When the calendar flips over to a new year, we are often driven to change things up for the better. Quit some things, start doing others, improve what we're doing, and do it better. More often than not, these changes often involve some tweak to the food you eat. Maybe it's the excess of the holidays that drive us to want to eat healthier, but I think there is something about a new year that makes us want to be better than we were. A chance to start over.
If some major changes are underway for your diet (say you’re going vegan or cutting back on fat or cholesterol) seeds are an excellent substitute for many animal-based proteins commonly used in baking and can increase the nutritional value of your baked good. Simple, easy swaps for a healthier you.
Eggs are easily replaced with flaxseed meal or chia seeds, which is a great way to reduce cholesterol or transition towards a plant-based diet. Use either of the substitutions below, and after they’ve had a chance to sit for 5 minutes, add the whole mixture just as you would the eggs in a recipe. Just remember that seeds won’t provide leavening power like egg whites. So, if your recipe is devoid of yeast or chemical leaven (baking soda or powder) or heavy on the eggs, try adding 1/4-1/2 tsp baking powder or soda to your recipe.
1 egg = 2 tsp chia seeds + 1/4 cup water (let sit for 5 minutes)
1 egg = 1 Tbsp brown or golden flaxseed meal + 3 Tbsp water (let sit for 5 minutes)
If you are looking to cut back on fats, use the ratio of three parts flaxseed meal to replace one part fat. Chia seeds work, too, but in a slightly different ratio (explained below). Now, you won’t want to replace all of the fat. Fat is an important factor in flavor, mouthfeel, and helping you feel full. You don’t want to eat three fat-free (but still sugary) cookies and feel unsatisfied, when one cookie with at least half the fat would have done the trick! So any time you plan on substituting fat, only sub half.
1 Tbsp fat = 3 Tbsp brown or golden flaxseed meal + 1 Tbsp Water (let sit for 5 minutes)
1 Tbsp fat = 1/2 tsp chia seeds + 1 Tbsp water (let sit for 15 minutes)
Yes, the volumes of these fat subs aren’t identical, but the thickening abilities of the seeds even out with these amounts. Substituting these seed mixtures for fat often causes baked goods to brown more rapidly and most success has been found with recipes which contain small amounts of fat such as muffins and pancakes. You may want to experiment with reducing the baking temperature by 25°F and increasing the baking time. If the crust starts to darken too fast, tent the top with tin foil.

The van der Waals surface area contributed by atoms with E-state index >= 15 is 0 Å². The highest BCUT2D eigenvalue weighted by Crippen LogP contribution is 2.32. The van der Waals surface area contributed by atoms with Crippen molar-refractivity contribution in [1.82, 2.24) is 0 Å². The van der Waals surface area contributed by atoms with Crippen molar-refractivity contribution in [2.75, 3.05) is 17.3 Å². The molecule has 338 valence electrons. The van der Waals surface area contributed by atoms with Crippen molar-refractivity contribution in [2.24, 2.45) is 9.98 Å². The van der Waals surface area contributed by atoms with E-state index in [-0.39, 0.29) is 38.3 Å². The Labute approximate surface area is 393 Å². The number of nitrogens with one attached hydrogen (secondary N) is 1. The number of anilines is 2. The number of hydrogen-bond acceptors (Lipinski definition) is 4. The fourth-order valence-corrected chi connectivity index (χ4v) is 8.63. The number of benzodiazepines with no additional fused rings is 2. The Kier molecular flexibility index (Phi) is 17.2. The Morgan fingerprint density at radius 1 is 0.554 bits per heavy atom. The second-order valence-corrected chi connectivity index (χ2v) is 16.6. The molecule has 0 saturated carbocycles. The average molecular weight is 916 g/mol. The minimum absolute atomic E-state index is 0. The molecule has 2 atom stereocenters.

One thing you don’t want to do is substitute both the eggs and fat in a recipe with all seeds. You will most definitely not end up with something close to what you were expecting. Instead, use the seed swap for eggs and rely on other fat substitutes like applesauce or pureed banana, avocado, or prunes. Alternatively, you can always try our vegan egg replacement if you are trying to cut back on your egg consumption.
If you’re happy with your egg and fat consumption, you can still incorporate seeds into your baked goods for some major health bonuses and some great new flavor and texture profiles!
Flaxseed meal can replace 10-20% of the total flour in a recipe. If you want more texture and opt for whole flaxseeds, combine them with the liquid called for in the recipe and let the whole thing sit for 30 minutes first. Baking with flaxseed meal can make the texture of an item chewier and sometimes a bit dry. If you find that to be the case, add a bit of extra liquid next time.
Not only are chia seeds an excellent and more nutritious substitute for poppy seeds, but they also act as a great food extender that lowers calories and doesn’t affect the flavor! Use a ratio of one part chia seeds (you may grind them after measuring if you want) to nine parts water. Let this mixture stand for 10 minutes and then use in your favorite soups, smoothies, dips, or spreads. The exact amount of gel to use depends on the specific recipe you are using so adjust to your liking. This mixture keeps, refrigerated, for up to two weeks.
Seeds are so much more than a last-minute garnish or muffin mix-in. Alongside all the unique flavors and textures, chia and flax boost nutrition and spark tons of creativity in the kitchen. Have fun!
I have also tried the chia oil replacement several times, usually in combination with coconut oil and it is great. I generally just replace 1/3 fat and go for low fat recipes anyway so there is little overall change. Again, I find denser goodies come out best.
However my I've not tried the flax oil replacement you suggest as it looks, well, er, ..... wrong!
Are you really recommending 3 full tablespoons flax meal with 1 tablespoon water as an oil replacement? It seems far too thick to me. Can yon please double check? You don't mean 3 teaspoons do you?
Thanks very much
The flax as an oil replacement is correct, but it will change your recipe and baked goods will brown more rapidly and be more dense.
I am doing caramelized biscuits. The ingredients of the recipe are 100g flour, 50g sugar, 40g water, 35g oil and 1g salt. If i would like to subs 15g of oil with chia seeds, what is the amount of chia seeds i need to use in grams in making a chia gel?
Besides, can i reduce the amount of sugar and how much can i reduce? Does it have any effects if reducing the sugar in biscuit?